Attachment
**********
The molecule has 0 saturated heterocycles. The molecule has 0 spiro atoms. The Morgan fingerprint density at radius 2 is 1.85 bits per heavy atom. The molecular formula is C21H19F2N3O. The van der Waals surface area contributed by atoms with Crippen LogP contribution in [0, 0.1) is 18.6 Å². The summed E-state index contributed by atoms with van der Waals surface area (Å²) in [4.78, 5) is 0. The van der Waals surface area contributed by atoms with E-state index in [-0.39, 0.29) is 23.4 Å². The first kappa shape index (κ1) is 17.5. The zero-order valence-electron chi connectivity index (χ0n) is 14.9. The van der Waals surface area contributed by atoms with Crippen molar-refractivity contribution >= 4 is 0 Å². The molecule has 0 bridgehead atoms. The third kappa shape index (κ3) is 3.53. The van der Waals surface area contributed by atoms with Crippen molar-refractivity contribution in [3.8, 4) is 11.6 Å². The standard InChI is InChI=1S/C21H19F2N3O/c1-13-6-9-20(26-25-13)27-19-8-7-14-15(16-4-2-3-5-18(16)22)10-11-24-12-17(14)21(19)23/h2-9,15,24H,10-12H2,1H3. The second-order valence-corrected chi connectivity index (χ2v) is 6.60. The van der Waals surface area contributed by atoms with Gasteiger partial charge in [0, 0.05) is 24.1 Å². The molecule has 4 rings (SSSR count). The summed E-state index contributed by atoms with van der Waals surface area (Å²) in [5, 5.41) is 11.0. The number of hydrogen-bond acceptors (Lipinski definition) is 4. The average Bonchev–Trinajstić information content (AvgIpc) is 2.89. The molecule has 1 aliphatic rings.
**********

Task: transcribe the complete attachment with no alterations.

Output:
The molecule has 0 saturated heterocycles. The molecule has 0 spiro atoms. The Morgan fingerprint density at radius 2 is 1.85 bits per heavy atom. The molecular formula is C21H19F2N3O. The van der Waals surface area contributed by atoms with Crippen LogP contribution in [0, 0.1) is 18.6 Å². The summed E-state index contributed by atoms with van der Waals surface area (Å²) in [4.78, 5) is 0. The van der Waals surface area contributed by atoms with E-state index in [-0.39, 0.29) is 23.4 Å². The first kappa shape index (κ1) is 17.5. The zero-order valence-electron chi connectivity index (χ0n) is 14.9. The van der Waals surface area contributed by atoms with Crippen molar-refractivity contribution >= 4 is 0 Å². The molecule has 0 bridgehead atoms. The third kappa shape index (κ3) is 3.53. The van der Waals surface area contributed by atoms with Crippen molar-refractivity contribution in [3.8, 4) is 11.6 Å². The standard InChI is InChI=1S/C21H19F2N3O/c1-13-6-9-20(26-25-13)27-19-8-7-14-15(16-4-2-3-5-18(16)22)10-11-24-12-17(14)21(19)23/h2-9,15,24H,10-12H2,1H3. The second-order valence-corrected chi connectivity index (χ2v) is 6.60. The van der Waals surface area contributed by atoms with Gasteiger partial charge in [0, 0.05) is 24.1 Å². The molecule has 4 rings (SSSR count). The summed E-state index contributed by atoms with van der Waals surface area (Å²) in [5, 5.41) is 11.0. The number of hydrogen-bond acceptors (Lipinski definition) is 4. The average Bonchev–Trinajstić information content (AvgIpc) is 2.89. The molecule has 1 aliphatic rings.